New guidelines for underwater photographers
The Reef-World Foundation – the international coordinator of the UN Environment Programme’s Green Fins initiative – has launched the newly updated Green Fins Environmental Best Practice for Underwater Photographers poster with new guidelines. These guidelines help dive and snorkel operators encourage their guests to follow environmental best practices while taking photos underwater, in order to protect the marine ecosystems they are photographing.
Underwater photography is becoming increasingly popular as cameras and underwater housings become more accessible, coupled with the prevalence of sharing these sightings on social media. However, using a camera on a dive can be distracting and can lead to changes in buoyancy and body positioning that may cause damage to the marine environment. Additionally, moving or manipulating marine life and coral in order to get the perfect shot is common – a practice that causes stress to marine life and can erode the ecosystem’s health.
The latest global survey of reef health, The Sixth Status of Corals of the World: 2020 Report found the critical need to reduce local pressures on coral reefs in order to maintain their resilience while global threats posed by climate change are addressed. This includes the negative impacts from marine tourism. The Green Fins Environmental Best Practice for Underwater Photographers’ poster aims to help marine tourism professionals promote environmental best practices to underwater photographers and prevent practices that are harmful to the coral reefs and other marine ecosystems.
The guidance includes a wide range of recommendations, from improving buoyancy skills to not fixating over a particular species. These recommendations are consolidated from dive professionals and professional underwater photographers with years of experience working in the industry.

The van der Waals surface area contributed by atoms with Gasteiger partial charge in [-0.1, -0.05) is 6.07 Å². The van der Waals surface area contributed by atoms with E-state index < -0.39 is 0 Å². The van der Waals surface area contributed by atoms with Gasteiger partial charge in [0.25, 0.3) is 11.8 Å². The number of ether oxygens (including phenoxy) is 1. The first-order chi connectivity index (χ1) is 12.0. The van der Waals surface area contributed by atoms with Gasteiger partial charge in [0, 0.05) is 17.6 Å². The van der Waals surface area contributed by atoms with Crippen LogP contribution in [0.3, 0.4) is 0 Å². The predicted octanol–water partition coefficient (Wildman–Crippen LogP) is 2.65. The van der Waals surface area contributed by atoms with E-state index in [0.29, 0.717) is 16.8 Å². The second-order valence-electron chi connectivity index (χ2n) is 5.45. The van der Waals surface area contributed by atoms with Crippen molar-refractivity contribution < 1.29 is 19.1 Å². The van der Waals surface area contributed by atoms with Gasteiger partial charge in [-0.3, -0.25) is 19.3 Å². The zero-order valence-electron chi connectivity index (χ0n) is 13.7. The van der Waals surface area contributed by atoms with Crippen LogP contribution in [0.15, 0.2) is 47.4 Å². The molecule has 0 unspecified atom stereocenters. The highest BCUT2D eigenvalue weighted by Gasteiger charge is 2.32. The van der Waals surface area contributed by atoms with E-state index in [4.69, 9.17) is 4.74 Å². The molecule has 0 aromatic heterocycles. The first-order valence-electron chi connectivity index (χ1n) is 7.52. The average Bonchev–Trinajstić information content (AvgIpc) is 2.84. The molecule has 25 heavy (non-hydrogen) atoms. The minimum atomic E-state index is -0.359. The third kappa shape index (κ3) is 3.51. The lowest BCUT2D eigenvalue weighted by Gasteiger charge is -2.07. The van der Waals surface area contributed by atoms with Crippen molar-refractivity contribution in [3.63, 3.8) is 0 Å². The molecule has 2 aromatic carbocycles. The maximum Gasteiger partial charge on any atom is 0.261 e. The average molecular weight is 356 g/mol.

“Underwater photography is a powerful conservation tool that can bring the delights of the ocean to the surface and foster connection with the marine environment. However, if poorly managed, it can damage the very animals we love to photograph. Our research showed that divers holding a camera (either compact or SLR) accounted for 52.7% of observed diver contacts with the reef*. These guidelines will help everyone – from operators to photographers themselves — reduce their impact and protect future photography subjects!Samantha Craven, Programmes Manager at The Reef-World Foundation
The Green Fins Environmental Best Practice for Underwater Photographers poster is available for free on the Green Fins website. Anyone can download the poster here.
For more information, please visit www.reef-world.org or www.greenfins.net. Dive and snorkel operators interested in signing up to Green Fins can find the membership application form at: www.greenfins.net/how-to-join.
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Notes to editors
*Research by Roche, R.C., Harvey, C.V., Harvey, J.J. et al., titled ‘Recreational Diving Impacts on Coral Reefs and the Adoption of Environmentally Responsible Practices within the SCUBA Diving Industry’. Published in the Environmental Management 58, 107–116 (2016). The full article is available here: https://doi.org/10.1007/s00267-016-0696-0
For more information, images or an interview with a spokesperson from The Reef-World Foundation, please contact:
+60 16 4077 905 (WhatsApp)